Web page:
Making Hospitals Safer

Rapid response systems (RRS) have been developed to proactively identify patients at risk for clinical deterioration within the hospital, and to deliver reliable, safe, quality treatment to those individuals. The RRS expands care for the critically ill across the whole hospital. The RRS has arisen in response to the widespread realisation that many patients suffer harm or death due to unrecognised or poorly managed deterioration - particularly in general wards - and is now well established or standard of care in many countries.

WHAT WE DO

Annual Meeting

The iSRRS hosts an annual conference. Our conferences cover a range of topics concerning rapid response systems and patient safety, delivered in a variety of ways: lectures, roundtable discussions, pro-con debates, and oral and poster research presentations. All sessions are relevant for medical, nursing, managerial and administrative staff interested in the detection and prevention of patient deterioration, and improving patient safety in our hospitals.
>> Link to 2017 Conference
>> Link to Conference Archives

Research

The leading scientific work on rapid response systems, patient deterioration, and advanced skills training had come from prior conference organizers, board members and society members. Rich local and international collaborations have originated from connections made in these gatherings. The society will promote both research and system development year-round through on-line updates and discussions, and by publicizing current and exciting work through electronic media. Our goal is to bring together the best minds in the field and create the changes that will provide the best care for the acutely ill patent.

Changing Hospital Culture

The Rapid Response System (RRS) is a relatively unique intervention built around the needs of patients, and that needs to work across the whole organisation. The patient in this case is one who is deteriorating, usually on the general floor of an acute hospital. Specific aspects of these relatively new systems are the implementation of means for detecting the deteriorating patient amongst others who are progressing, creation of teams and other response units, and means to summon them. READ MORE >>

PERSPECTIVES ON RAPID RESPONSE SYSTEMS

Family Members’ Perspective

The rapid response system is a lifeline that can provide significant reassurance for patients and families in the hospital. Family members are likely to have a continuous presence at the bedside of a hospitalized patient, and are often the first to recognize changes in a patient’s condition. To realize these benefits, patients and families need to know that the system exists and how it operates. They need to know how to get help immediately--whether it is through a direct patient-activated system or through asking a staff member to trigger to system for them. There is much potential in rapid response systems that has yet to be explored, but surely the most important is active patient and family participation, and the recognition that it is the family who will understand the subtleties of a patient’s condition the most.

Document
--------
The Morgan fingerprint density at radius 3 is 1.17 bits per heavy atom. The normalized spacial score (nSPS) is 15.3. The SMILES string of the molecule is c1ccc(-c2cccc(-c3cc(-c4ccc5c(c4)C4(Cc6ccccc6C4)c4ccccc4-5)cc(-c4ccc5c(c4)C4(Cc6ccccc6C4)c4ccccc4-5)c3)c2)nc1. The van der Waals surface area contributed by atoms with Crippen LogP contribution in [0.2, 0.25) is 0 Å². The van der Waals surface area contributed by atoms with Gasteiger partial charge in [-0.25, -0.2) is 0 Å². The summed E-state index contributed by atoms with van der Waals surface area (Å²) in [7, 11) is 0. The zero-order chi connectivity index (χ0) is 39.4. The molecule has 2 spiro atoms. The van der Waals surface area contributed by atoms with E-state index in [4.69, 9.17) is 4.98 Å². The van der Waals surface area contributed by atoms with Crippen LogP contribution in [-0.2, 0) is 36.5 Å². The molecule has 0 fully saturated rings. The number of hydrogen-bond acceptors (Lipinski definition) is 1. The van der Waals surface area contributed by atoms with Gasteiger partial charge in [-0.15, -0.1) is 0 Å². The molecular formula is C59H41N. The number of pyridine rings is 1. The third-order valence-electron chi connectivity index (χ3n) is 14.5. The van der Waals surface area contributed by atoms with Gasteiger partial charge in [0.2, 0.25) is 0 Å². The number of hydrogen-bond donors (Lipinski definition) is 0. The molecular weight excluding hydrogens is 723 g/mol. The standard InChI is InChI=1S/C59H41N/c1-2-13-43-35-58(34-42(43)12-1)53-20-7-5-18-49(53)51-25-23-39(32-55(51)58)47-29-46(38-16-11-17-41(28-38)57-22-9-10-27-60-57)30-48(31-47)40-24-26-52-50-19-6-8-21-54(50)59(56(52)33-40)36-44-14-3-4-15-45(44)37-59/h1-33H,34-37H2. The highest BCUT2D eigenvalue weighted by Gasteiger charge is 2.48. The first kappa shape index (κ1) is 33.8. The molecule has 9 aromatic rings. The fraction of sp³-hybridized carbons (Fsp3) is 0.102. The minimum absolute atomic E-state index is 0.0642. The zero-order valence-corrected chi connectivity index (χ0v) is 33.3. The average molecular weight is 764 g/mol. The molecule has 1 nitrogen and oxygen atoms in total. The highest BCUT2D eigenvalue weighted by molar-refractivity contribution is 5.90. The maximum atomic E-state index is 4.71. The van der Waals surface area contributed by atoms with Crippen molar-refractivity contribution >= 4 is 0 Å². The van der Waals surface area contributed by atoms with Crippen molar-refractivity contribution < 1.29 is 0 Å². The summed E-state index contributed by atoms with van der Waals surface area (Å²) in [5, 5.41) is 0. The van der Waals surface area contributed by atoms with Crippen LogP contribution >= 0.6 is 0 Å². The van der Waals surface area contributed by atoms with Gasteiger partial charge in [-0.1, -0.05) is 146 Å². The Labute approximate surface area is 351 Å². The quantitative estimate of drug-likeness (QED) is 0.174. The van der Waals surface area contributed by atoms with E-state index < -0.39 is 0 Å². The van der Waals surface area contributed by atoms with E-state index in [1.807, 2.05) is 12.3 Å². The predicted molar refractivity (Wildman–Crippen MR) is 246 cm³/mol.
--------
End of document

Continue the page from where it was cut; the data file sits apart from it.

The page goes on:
Physicians’ Perspective

It is difficult to be certain about the bedside physician’s psychological investment in METs or RRTs when they were first introduced. Many expressed that they had the skills to deal with most situations, and that the teams were redundant. They did acknowledge that there were times when they were not available, but seemed to think that those times were rare. At the same time, critical care physicians often felt that having to leave the ICU to take care of "non-ICU" patients was a burden on them, and strained their ability to deliver care in the ICU. This one-two-punch of hospitalists not wanting any outside intrusion, and intensivists not wanting any new burdens, led to a culture opposed to the system. READ MORE >>

Nurses’ Perspective

While the overall goal of Rapid Response Systems (RRS) is to prevent unexpected clinical complications and mortality for hospitalized patients, in many settings these programs do so by providing direct assistance, support, and leadership opportunities for bedside nurses. RRS are designed to identify patients in clinical crisis, request and receive assistance from expert healthcare providers, coordinate necessary clinical resources, and provide follow-up with the bedside staff. Through the designation of common symptoms of clinical deterioration, busy bedside nurses are better able to recognize patients in need of early interventions and clearly communicate the need for urgent clinical support. READ MORE >>